Dispatch from a young farmers confab | SummitDaily.com

Dispatch from a young farmers confab

Young farmers on a visit to the James Ranch in Durango, Colorado, earlier this week.
Kate Greenberg / National Young Farmers Coalition |

“If you’re building soil, you’re a farmer. If you’re not, you’re a miner.”

That’s what one audience member told a panel of five farmers this week at a conference of the National Young Farmers Coalition in Durango, Colorado. Though the three-day event was mostly a chance for Western farmers to discuss the future of agriculture and learn about conserving water in the face of ongoing drought, the message came down to one thing: It’s the soil, stupid.

For the last half-century, the trend in U.S. agriculture has been toward bigger farms, more advanced machinery and higher yields. While the argument can be made that such advances have helped feed our growing population, they’ve also degraded the soil. “We can’t keep farming the way we’ve been farming,” says Brendon Rockey, a potato farmer from Center, Colorado. “We just don’t have the resources to maintain it.”

The biggest resource that’s lacking is also the most essential: water. With southwestern cities like Phoenix and Los Angeles getting ever larger, the over-stressed Colorado River may become even more taxed. And while it’s not entirely fair for upstream farmers to cut back so that someone in L.A. can keep watering their lawn, agriculture is by far the biggest draw on western watersheds, and many farmers realize that the West’s ability to survive persistent drought may depend on their ability to conserve water.

“Often with strong educational backgrounds and urban or suburban upbringings, these young people have chosen their vocation over many other options available to them, and … they’ve done it largely out of a deep environmental ethic.”
Lauren Markham

One way to do that is by taking care of the soil. A 1 percent increase in organic material over an acre can save up to 27,000 gallons of water — and pesticides, herbicides and other extensions of industrial ag kill the beneficial microbes that build organic material. Hence, GMO monocultures typically use more water than farms that employ techniques like cover cropping, crop rotation and no-till practices. That doesn’t mean a rejection of technology — even small farms today are often incredibly high-tech — but it could represent a fundamental shift. There’s “a growing demographic of young, beginning farmers — farmers by choice, not by heritage — who have committed themselves to small-scale agriculture,” writes Lauren Markham in the November issue of Orion magazine. “Often with strong educational backgrounds and urban or suburban upbringings, these young people have chosen their vocation over many other options available to them, and … they’ve done it largely out of a deep environmental ethic.”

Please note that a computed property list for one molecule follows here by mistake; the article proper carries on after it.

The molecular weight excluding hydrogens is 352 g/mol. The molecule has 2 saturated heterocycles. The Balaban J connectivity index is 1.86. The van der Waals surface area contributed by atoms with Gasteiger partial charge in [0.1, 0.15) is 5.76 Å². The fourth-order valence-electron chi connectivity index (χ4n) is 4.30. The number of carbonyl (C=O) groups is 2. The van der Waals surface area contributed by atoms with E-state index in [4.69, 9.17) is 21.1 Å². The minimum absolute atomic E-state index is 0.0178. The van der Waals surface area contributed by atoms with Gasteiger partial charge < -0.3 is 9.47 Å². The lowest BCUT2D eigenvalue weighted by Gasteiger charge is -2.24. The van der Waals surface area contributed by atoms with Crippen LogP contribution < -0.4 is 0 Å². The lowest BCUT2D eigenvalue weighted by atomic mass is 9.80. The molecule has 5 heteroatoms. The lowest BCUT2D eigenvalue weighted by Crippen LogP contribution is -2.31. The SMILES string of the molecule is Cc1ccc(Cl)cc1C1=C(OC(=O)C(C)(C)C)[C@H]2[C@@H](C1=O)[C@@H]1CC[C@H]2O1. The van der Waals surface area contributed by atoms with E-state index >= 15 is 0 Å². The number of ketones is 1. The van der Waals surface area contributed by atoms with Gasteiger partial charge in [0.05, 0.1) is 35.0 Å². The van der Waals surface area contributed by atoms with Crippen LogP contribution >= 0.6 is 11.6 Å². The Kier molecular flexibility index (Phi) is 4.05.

Nonetheless, it’s not just small, organic farms building better soil. Large farms — arguably necessary for the economy of scale they provide — can be good stewards, too, through many of the same methods. “There’s room for both,” says farmer Mike Nolan of Mountain Roots Produce in Mancos, Colorado. “Ten thousand acres of GMO corn is unsustainable, but so is one acre with 40 different kinds of veggies dug with a hand tool”— meaning, no one’s going to stay in business or feed many people with the latter.

Plus, young farmers aren’t alone in doing things differently. George Whitten, a third-generation, 61-year rancher from Colorado’s San Luis Valley, was on hand this week to school young farmers on how combining pre-industrial practices with modern technology can help them survive drought. His own story is a case study: In 2005, after years of drought, many of his farmer-neighbors began planting cover crops by necessity, to conserve moisture and prevent their dry dirt from blowing away. At the same time, the public rangeland where Whitten had been grazing his cattle became almost too barren to support them. So Whitten began asking farmers if he could graze his cows on their cover-cropped fields.

Farmers who agree are paid for every pound of beef the animals gain on their land, plus they reap the benefits of soil improved by free nitrogen from the cow manure. Whitten, for his part, saves the expense of making hay, gets to know his neighbors, and feels he’s contributing to the overall ecologic health of the valley. A decade ago, “it was impossible,” he says, to get farmers on board with his crazy plan. But “the drought has forced us to do things we never imagined.” And that, he says, gives him hope.

Krista Langlois is an editorial fellow at High Country News. She tweets @KristaLanglois2.

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